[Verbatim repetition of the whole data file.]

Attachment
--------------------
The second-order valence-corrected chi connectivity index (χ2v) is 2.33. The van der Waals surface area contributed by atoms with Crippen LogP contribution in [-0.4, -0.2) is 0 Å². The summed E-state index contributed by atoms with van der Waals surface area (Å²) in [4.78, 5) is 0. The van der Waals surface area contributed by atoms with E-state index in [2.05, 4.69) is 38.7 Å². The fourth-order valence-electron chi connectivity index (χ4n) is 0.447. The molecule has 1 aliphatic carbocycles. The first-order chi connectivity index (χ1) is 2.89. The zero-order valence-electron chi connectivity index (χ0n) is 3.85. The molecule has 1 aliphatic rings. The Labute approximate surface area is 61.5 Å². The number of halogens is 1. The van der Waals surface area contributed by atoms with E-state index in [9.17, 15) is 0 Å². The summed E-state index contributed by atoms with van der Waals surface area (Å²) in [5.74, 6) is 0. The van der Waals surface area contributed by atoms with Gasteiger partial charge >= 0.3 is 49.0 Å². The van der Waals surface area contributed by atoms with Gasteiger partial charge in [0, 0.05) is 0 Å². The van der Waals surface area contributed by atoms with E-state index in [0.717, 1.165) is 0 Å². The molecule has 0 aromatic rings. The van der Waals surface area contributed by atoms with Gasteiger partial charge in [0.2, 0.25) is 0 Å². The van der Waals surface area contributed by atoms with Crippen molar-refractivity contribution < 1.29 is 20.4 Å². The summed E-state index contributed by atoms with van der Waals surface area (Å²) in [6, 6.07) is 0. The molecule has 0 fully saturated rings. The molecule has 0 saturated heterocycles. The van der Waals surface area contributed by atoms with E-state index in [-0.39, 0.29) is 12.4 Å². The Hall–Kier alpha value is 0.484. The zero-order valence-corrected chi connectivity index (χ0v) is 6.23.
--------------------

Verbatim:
The second-order valence-corrected chi connectivity index (χ2v) is 2.33. The van der Waals surface area contributed by atoms with Crippen LogP contribution in [-0.4, -0.2) is 0 Å². The summed E-state index contributed by atoms with van der Waals surface area (Å²) in [4.78, 5) is 0. The van der Waals surface area contributed by atoms with E-state index in [2.05, 4.69) is 38.7 Å². The fourth-order valence-electron chi connectivity index (χ4n) is 0.447. The molecule has 1 aliphatic carbocycles. The first-order chi connectivity index (χ1) is 2.89. The zero-order valence-electron chi connectivity index (χ0n) is 3.85. The molecule has 1 aliphatic rings. The Labute approximate surface area is 61.5 Å². The number of halogens is 1. The van der Waals surface area contributed by atoms with E-state index in [9.17, 15) is 0 Å². The summed E-state index contributed by atoms with van der Waals surface area (Å²) in [5.74, 6) is 0. The van der Waals surface area contributed by atoms with Gasteiger partial charge >= 0.3 is 49.0 Å². The van der Waals surface area contributed by atoms with Gasteiger partial charge in [0, 0.05) is 0 Å². The van der Waals surface area contributed by atoms with E-state index in [0.717, 1.165) is 0 Å². The molecule has 0 aromatic rings. The van der Waals surface area contributed by atoms with Gasteiger partial charge in [0.2, 0.25) is 0 Å². The van der Waals surface area contributed by atoms with Crippen molar-refractivity contribution < 1.29 is 20.4 Å². The summed E-state index contributed by atoms with van der Waals surface area (Å²) in [6, 6.07) is 0. The molecule has 0 fully saturated rings. The molecule has 0 saturated heterocycles. The van der Waals surface area contributed by atoms with E-state index in [-0.39, 0.29) is 12.4 Å². The Hall–Kier alpha value is 0.484. The zero-order valence-corrected chi connectivity index (χ0v) is 6.23.